Hong Kongese CEOs overall prefer weak uncertainty avoidance. Such favoritism allows more of flexible rules and policies, and a higher level of tolerance for different ideas, as suggested in the Daoist managerial style (Cheung & Chan, 2005). Alternatively, Taiwanese CEOs tend to maintain the status quo and try to avoid significant changes. The strong sense of uncertainty avoidance implies these leaders to be rather self-restrained and precautious, and persistently seek mutual balance between the instrumental stakeholders and their external counterparts. Reiterating the Hofstede cultural assessment, Confucius teaching in loyalty is in unanimity accentuated by pan-Chinese CEOs, who advise all stakeholders treat one another with proper respect. In China, Confucian propriety/ritual is also practiced to reinforce the hierarchy among the stakeholders. In Hong Kong, corporate leaders focus on the practice of righteousness. As stated by one of the Hong Kong top executives, who quoted from The Essential Drucker of Peter Drucker (2008), “Management is doing things right; leadership is doing the right things.” Local CEOs highly regard and promote the ethical business environment which has been safeguarded especially after the inception of the Hong Kong Independent Commission Against Corruption (ICAC) in 1974. According to the Heritage Foundation,3 Hong Kong is ranked with the highest level of economic freedom in 2013, and with the devotion of ICAC through effective law making and enforcement, corruption prevention, and community education, it is recognized as one of the ‘cleanest’ (i.e. least-corrupted) places worldwide. In Taiwan, its culture nurtures local CEOs to prioritize integrity along with loyalty, righteousness, and ritual. It emphasizes the effort to bring social solidarity through self-governance, self-discipline, and self-progression. Both internal and external stakeholders are expected to uphold such value to achieve the ‘wholeness’ in the community.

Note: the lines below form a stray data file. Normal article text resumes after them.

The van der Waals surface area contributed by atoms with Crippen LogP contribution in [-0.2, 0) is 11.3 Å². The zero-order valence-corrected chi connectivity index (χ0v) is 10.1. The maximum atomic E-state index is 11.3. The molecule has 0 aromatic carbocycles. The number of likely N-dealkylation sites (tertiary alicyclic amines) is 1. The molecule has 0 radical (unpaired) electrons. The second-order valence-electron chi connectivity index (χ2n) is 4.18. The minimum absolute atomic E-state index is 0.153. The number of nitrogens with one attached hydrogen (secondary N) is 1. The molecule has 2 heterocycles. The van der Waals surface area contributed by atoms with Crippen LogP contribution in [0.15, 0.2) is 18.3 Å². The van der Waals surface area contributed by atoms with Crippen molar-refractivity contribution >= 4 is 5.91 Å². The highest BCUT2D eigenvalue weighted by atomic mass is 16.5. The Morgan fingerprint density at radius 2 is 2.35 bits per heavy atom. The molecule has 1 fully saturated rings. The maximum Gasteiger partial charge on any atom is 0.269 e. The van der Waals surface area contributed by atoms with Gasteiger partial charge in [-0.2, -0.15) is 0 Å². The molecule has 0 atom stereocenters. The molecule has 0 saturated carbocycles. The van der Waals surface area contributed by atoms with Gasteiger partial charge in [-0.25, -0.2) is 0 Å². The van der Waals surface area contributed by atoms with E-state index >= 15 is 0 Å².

For those instrumental stakeholders, mainland Chinese CEOs stress the importance of forming united value, human capital training and investment, and the spirit of teamwork within the organization. They acknowledge that ‘investors are always right’ by suggesting proper power recognition and distribution between the shareholders and the corporation. Externally, they value the effective communication and necessary compromise to ensure the communal welfare among the stakeholders. In Hong Kong, top managers express their propensity of being ‘people-oriented’: to manage people through relentless communication to meet various needs and stimulate/maximize the potential. Creativity and innovation are favorably praised, while team work is considered the element for greater outcome. In the meantime, creating pride among employees, in some CEOs’ opinions, could enrich their experience and increase employee satisfaction in the organization. Most Hong Kongese CEOs are inspired to accept differences and be inclusive as practicing corporate management. It is believed due to the British-influenced colonial culture, employees from different background are valuable assets and autonomous tasking by employees could promote innovation and creativity. Likewise, it is equally paramount to create and increase the ‘shareholder value’. For those external stakeholders, Hong Kong leaders exercise the so-called ‘expectation management’ which implies to properly manage and meet with the public's expectation, as well as use effective communication to achieve corporate goals.